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How to Avoid Intravenous Catheter Infections

Hospitalized patients are at a high risk of developing intravenous borne infections. About two million nosocomial infections, approximately 850,000 are classified as catheter-associated infections (CAIs), with 50,000 categorized by CDC surveillance criteria as catheter-associated bacteremias (CABs). The majority of these infections are associated with central intravenous catheters. The case fatality rate for CABs is more than 20% (10,000 deaths/50,000 cases) and the attributable mortality 35%.

 

IV catheters can be contaminated with microorganisms in different ways, some of them are through:

  • Contaminated hospital staff hands
  • Contamination of the catheter during insertion or handling
  • Inadequate disinfection of catheter hubs, ports or needleless connectors before accessing the line
  • Skin organisms from the patient that travel through the insertion site
  • Contaminated IV fluids

To avoid developing these infections, medical professionals employ the following methods:

  • Adequate personal hygiene
  • Prepping the wound site with an alcohol/chlorhexidine solution
  • Use maximal sterile barriers (cap, mask, sterile gown, sterile gloves, full body sterile drape)
  • Bathe the patient daily with Chlorhexidine Gluconate (CHG) using a waterproof catheter cover to keep the area dry.
  • Maintain a clean, dry and tightly bound dressing with Chlorhexidineimpregnated sponge or dressing.

How to avoid these at home?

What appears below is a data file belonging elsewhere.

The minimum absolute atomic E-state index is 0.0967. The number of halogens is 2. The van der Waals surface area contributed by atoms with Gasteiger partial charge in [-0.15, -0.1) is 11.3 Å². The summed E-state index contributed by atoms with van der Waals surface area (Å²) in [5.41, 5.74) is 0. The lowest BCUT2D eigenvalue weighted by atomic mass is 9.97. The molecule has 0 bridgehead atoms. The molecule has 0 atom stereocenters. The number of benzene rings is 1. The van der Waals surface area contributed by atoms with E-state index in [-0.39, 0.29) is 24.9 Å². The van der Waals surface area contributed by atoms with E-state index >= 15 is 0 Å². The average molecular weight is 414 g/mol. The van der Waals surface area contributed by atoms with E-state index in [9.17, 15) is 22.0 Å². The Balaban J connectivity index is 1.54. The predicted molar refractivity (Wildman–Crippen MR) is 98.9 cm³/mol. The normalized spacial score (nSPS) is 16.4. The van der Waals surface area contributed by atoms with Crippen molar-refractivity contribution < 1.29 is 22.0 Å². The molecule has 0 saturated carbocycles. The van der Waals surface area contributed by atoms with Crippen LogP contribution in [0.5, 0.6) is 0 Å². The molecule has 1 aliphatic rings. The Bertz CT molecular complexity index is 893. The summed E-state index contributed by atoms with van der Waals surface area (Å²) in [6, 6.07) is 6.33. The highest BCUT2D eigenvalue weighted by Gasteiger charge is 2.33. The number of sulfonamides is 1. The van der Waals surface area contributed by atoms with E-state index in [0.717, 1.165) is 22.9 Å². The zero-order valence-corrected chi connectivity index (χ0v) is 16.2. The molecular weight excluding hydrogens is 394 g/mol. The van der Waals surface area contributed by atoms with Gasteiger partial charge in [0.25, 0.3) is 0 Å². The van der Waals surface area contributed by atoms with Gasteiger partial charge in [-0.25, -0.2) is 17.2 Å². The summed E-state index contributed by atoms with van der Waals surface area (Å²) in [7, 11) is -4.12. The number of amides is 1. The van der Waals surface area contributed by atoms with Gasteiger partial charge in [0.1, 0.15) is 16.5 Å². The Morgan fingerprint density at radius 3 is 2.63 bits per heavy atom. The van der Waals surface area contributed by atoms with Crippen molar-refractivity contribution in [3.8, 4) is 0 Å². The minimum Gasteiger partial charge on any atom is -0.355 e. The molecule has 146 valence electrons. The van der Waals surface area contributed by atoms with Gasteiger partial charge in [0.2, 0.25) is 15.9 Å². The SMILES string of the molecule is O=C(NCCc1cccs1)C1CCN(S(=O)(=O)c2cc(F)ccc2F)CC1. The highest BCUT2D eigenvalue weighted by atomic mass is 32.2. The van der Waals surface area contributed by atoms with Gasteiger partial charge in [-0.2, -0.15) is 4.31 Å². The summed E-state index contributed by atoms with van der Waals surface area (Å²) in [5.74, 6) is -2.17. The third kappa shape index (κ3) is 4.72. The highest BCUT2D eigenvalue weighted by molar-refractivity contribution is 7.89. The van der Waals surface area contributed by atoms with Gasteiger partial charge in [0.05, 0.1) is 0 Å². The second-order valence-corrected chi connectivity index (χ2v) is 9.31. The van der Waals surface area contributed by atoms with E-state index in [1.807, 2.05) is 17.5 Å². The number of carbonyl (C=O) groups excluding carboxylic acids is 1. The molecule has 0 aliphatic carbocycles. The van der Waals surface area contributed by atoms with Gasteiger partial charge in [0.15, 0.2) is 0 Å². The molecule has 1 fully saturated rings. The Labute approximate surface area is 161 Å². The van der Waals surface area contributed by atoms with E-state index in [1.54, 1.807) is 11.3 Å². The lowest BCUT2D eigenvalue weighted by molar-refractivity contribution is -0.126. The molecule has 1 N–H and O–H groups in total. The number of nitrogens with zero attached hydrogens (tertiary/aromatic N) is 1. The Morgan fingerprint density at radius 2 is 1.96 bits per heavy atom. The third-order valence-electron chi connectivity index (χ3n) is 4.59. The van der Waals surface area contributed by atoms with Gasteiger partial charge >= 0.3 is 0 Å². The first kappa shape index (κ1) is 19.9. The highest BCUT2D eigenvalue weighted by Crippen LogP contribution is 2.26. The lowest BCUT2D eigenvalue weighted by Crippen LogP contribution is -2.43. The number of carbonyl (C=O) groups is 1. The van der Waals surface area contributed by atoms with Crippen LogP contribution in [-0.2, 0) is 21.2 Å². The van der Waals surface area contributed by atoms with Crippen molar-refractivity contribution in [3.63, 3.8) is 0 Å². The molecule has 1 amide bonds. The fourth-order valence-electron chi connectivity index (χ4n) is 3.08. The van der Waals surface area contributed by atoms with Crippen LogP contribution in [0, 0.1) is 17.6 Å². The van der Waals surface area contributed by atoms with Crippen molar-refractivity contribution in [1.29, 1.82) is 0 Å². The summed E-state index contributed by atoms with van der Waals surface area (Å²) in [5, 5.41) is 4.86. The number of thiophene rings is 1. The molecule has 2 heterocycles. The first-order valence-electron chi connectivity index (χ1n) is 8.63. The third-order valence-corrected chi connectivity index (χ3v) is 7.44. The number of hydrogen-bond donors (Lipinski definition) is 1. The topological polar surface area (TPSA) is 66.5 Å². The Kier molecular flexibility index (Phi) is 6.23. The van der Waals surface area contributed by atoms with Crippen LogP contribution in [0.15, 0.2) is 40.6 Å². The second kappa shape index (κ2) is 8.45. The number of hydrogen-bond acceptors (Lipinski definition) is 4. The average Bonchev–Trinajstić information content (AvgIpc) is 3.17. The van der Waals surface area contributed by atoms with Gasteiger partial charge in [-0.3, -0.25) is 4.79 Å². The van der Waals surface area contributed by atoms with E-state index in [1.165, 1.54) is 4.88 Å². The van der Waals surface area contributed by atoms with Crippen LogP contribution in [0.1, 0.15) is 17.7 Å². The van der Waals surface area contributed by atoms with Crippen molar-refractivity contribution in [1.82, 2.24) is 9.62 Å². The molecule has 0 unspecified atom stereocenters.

Infections can attack a catheterized patient even when at home. To avoid infections at home, patients should follow good hygiene practices. This can be done with accessories like a waterproof catheter cover, disposable gloves and stock of disinfectants. If you are searching for quality waterproof catheter covers, Dialysis Care Online is your go to supplier. They offer a range of water barriers that are skin friendly and easy to use. Check out their online store today.

 

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All of the content provided on the website or blogs, such as text, treatments, dosages, outcomes, charts, patient profiles, graphics, photographs, images, advice, messages, forum postings, and any other material provided on the this site are for informational purposes only and are not a substitute for professional medical advice or treatment. Always seek the advice of your physician or other qualified health provider regarding your health. Never disregard professional medical advice or delay in seeking it because of something you have read on this site.

 

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